On Wednesday (29th March), Theresa May officially started Brexit proceedings by triggering Article 50 of the Lisbon Treaty. Now that Brexit is formally upon us, how could it affect us all?
SumOfUs, a consumer advocate with one million members in the UK, has responded to the triggering of Article 50 with the most critical risks posed to all of us.
Hannah Lownsbrough, the Executive Director of SumOfUs, has released a statement on how Brexit may affect us:
“The triggering of Article 50 could fire the starting gun for a regulatory racer to the bottom. Everything from our relationship with other countries to the food on our plates and our rights at work are at stake.
“We’re two years away from its official implementation, but Brexit is already threatening our current way of life by way of secretive trade policies that favour wealth corporations over the populations they serve.
“Theresa May’s Lancaster recent House speech revealed that she sees trade with non-European countries as key for proving her Brexit strategy a success, which means the UK may be forced to capitulate with leaders like Donald Trump and their overtly pro-corporate agendas.
“Until we fully Brexit, these trade deals are unlikely to become operational but, with secretive, informal negotiations in full swing, it’s high time robust scrutiny of May’s trade plans kicks in too.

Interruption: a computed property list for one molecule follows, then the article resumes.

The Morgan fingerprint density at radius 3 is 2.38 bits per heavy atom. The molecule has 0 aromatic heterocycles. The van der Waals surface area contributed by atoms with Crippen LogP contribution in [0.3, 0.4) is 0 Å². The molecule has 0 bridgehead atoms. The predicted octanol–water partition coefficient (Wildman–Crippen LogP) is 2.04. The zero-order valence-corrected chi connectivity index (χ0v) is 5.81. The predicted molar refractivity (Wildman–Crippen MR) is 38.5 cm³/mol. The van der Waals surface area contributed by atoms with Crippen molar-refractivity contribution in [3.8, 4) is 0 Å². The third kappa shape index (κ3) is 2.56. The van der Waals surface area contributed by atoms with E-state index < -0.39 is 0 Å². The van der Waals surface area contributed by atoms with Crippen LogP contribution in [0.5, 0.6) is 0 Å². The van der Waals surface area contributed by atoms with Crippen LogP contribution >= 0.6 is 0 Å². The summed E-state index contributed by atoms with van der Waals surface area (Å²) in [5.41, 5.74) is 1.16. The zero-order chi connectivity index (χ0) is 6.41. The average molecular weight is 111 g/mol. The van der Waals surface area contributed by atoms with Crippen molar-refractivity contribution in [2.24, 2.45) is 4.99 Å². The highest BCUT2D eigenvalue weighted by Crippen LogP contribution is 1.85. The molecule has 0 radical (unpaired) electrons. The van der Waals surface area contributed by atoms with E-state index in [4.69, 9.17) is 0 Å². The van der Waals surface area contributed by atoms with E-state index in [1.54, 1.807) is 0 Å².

“In the recent past, deals like TTIP and TPP threatened to create closed courts in which governments could be sued by disgruntled corporations whose noses had been put out of joint by increasing pro-social regulation – such as bans on tobacco advertising. Given that CETA and TTIP are being widely touted as model trade deals, we are primed for the dangers that lie ahead.”
Lownsbrough sets out the four main risks posed by Brexit:
“With that in mind, it is critical that we understand the four major risks posed by Brexit:
- Worsening standards in food production and animal welfare
- New trade deals that put profit before people and our planet
- Environmental safety
- Labour and workers’ rights
“Our best interests will be served by engaging critically with the needs of our population in this turbulent political climate. We must also engage with the substance of current trade deals and ensure that equality, openness and moderation lie at their heart.”
While it is unclear exactly how Brexit will start to affect us all, an energy assessment firm does believe that landlords and property vendors will still be required to have an Energy Performance Certificate in place before letting/selling – so stick to the law!